Transporting a bronze sculpture to the Montpellier Mould Museum
Bovis Fine Art recently played a pivotal role in the restoration project of a bronze sculpture in Montpellier. This artwork, a precious replica of an ancient original, underwent meticulous restoration and enhancement at the Museum of Moulds at the University Paul Valéry in Montpellier, Hérault (34).
Restoration of a public monument in Montpellier
The bronze sculpture, a copy of an ancient original discovered in a shipwreck off Cape Artemision in Greece, was commissioned by the City of Montpellier in 2002. Initially placed in the fountain at the Golden Ratio square in the heart of the Greek district of Antigone, it was inaugurated in 2003 by the Hellenic Republic President Konstantinos Stephanopoulos and the then Mayor Georges Frêche. Unfortunately, the exhibition conditions led to alterations and deteriorations, necessitating restoration.
Custom slatted crate for optimal packaging
Bovis Fine Art’s professional carpentry meticulously ensured the protection of the sculpture by constructing a custom clear-view crate. Tailored for this bronze sculpture weathered by time, this crate offers optimal protection while allowing adequate visibility.
The padded benches covered with Tyvek, expertly chosen state-of-the-art materials, provide secure cushioning, preventing any potential damage during the artwork’s packaging and transport processes.
Thanks to the expertise of our specialized carpentry, every detail of the crate is designed to fit the sculpture perfectly, ensuring ideal protection throughout its journey. This guarantees that the sculpture arrives in optimal condition for its restoration in Arles and subsequent showcasing in Montpellier.
First stage: handling and transport for restoration
The crucial first step of the process involves the removal of the sculpture from the externalized reserves of the city of Montpellier. Bovis Fine Art orchestrates this operation with extreme precision, ensuring compliance with the strictest standards for handling artworks.
Once delicately extracted from its storage location, the sculpture is meticulously placed in its custom clear-view crate using waxed skis. Our team then employs a forklift to handle the crate inside the reserves, up to Bovis Fine Art’s truck. Our handlers carefully load the crate and the artwork, securing them inside the vehicle.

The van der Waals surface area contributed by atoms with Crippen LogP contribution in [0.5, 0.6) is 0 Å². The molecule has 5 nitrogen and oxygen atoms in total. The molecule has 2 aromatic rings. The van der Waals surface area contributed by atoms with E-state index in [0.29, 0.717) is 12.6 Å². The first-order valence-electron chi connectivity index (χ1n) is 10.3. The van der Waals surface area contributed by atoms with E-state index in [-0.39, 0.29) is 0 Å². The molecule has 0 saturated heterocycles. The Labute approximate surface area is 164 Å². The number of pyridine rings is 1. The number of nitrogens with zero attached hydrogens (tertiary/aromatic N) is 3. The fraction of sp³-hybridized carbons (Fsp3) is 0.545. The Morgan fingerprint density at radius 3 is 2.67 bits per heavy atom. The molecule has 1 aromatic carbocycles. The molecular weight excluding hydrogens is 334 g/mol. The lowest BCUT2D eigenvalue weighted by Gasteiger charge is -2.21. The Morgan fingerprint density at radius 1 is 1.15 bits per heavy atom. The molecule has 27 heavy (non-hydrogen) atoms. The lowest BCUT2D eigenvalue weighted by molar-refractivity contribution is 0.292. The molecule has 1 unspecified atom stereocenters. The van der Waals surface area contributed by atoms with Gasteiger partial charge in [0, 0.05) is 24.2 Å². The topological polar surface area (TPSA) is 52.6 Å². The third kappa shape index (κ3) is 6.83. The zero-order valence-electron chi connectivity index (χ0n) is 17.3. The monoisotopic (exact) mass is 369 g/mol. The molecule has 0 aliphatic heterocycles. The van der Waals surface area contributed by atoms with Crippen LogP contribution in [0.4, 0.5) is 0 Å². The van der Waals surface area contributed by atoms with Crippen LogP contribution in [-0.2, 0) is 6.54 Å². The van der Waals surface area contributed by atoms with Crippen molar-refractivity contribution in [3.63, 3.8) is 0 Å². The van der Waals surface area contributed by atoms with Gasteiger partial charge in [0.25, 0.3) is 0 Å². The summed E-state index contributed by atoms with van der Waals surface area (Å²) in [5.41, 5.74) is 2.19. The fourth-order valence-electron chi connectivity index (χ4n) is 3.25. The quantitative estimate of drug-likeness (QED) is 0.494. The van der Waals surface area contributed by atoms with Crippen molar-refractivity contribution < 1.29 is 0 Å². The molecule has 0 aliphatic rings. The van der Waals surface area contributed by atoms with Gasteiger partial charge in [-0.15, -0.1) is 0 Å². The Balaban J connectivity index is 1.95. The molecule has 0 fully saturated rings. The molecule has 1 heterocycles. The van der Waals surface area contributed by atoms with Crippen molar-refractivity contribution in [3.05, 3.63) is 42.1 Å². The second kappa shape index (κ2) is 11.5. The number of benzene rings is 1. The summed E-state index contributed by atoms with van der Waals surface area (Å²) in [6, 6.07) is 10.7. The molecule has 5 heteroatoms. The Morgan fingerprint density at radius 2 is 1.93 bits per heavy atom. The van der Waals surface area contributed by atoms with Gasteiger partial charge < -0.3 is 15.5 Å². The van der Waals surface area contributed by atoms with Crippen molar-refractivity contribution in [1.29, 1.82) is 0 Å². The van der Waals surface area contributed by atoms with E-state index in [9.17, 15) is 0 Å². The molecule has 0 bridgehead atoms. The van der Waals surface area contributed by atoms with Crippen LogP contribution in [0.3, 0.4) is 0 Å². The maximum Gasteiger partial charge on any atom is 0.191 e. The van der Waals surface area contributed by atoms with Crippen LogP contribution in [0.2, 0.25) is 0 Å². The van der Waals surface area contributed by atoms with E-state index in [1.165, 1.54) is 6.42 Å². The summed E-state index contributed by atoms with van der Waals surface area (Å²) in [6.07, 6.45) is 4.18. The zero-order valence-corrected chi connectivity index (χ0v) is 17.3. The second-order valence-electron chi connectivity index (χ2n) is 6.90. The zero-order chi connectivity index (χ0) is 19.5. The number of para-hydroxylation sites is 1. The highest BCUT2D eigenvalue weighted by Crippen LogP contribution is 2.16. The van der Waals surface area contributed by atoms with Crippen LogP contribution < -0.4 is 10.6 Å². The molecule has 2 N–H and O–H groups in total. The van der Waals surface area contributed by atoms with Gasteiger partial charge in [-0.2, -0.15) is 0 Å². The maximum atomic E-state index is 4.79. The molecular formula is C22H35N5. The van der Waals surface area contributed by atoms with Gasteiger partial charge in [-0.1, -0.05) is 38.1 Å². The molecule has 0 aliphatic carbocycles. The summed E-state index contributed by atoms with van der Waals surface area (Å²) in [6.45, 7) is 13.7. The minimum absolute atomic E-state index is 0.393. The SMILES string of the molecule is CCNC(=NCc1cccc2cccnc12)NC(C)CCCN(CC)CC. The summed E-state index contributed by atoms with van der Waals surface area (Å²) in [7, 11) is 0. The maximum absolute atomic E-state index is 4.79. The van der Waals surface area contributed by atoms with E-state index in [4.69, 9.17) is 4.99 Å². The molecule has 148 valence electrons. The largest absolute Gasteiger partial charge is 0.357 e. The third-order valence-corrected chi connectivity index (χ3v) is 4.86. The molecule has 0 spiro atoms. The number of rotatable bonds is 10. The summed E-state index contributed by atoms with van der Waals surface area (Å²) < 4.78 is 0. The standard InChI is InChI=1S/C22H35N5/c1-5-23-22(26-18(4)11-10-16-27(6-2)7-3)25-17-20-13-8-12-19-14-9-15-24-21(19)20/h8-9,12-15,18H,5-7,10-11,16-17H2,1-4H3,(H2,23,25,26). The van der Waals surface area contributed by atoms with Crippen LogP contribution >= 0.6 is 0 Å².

Finally, our drivers proceed with the secure transport to the restoration workshop in Arles, where the expertise of restorers will contribute to the preservation and restoration of this artistic piece.
Second stage: transporting the restored sculpture to the Montpellier Museum
The second stage of the project involves returning the restored artwork to the Museum of Moulds at the University Paul Valéry in Montpellier.
It all begins with the meticulous repackaging of the artwork in its custom clear-view crate within the restoration workshop in Arles. The carefully covered Tyvek benches ensure secure cushioning, acting as an effective barrier against any potential impact during transportation.
Once prepared for the journey, our double-crewed drivers take over, ensuring secure transport to the Museum of Moulds at the University Paul Valéry in Montpellier. Upon arrival, the specialized team proceeds with careful unloading and crate removal, facilitating the transport of the artwork into the museum.
The final stage of this process involves the installation of the sculpture on its pedestal in the heart of the museum. For this delicate handling, our team employs an aluminum gantry, allowing precise positioning of the artwork to the millimeter.
The restoration of this sculpture attests to the City of Montpellier’s commitment to the preservation of its artistic heritage. Now, this magnificent sculpture can be admired by present and future generations of Montpelliérains and art enthusiasts. Bovis Fine Art is proud to contribute to this noble cause.
Learn more about the original artwork, the Artemision God:
The original ancient sculpture known as the Artemision God remains a captivating enigma from ancient Greek times. Discovered in the deep seas off Cape Artemision, this exceptional work stands as a striking example of artistic mastery from the classical era. Representing possibly Poseidon or Zeus, the statue embodies the virtuosity of Greek sculptors in depicting divinity. Dating back to the 6th or 5th century BCE, the Artemision God still bears the marks of time, attesting to its immersion in salty waters for centuries. The dramatic pose, intricate anatomical details, and powerful facial expression make this sculpture a masterpiece of ancient Greek art. Currently exhibited at the National Archaeological Museum in Athens, this imposing figure continues to inspire art enthusiasts worldwide, serving as an invaluable testimony to the artistic richness of ancient Greece.
Learn more about the Museum of Moulds in Montpellier:
The Museum of Moulds at the University Paul Valéry in Montpellier is a cultural treasure offering a fascinating immersion into the history of art and sculpture. Founded in 1890, this unique museum houses an exceptional collection of faithful casts of artistic masterpieces from various eras and cultures. Nestled in the heart of Montpellier, the museum is renowned for its educational richness and its contribution to the in-depth study of the evolution of artistic styles throughout the centuries. Visitors have the rare opportunity to admire replicas of ancient sculptures, Renaissance masterpieces, and other iconic pieces from art history. The Museum of Moulds stands out for its commitment to the preservation of artistic heritage, positioning itself as a dynamic learning space where the past and present of art converge to inspire and educate art enthusiasts of all backgrounds.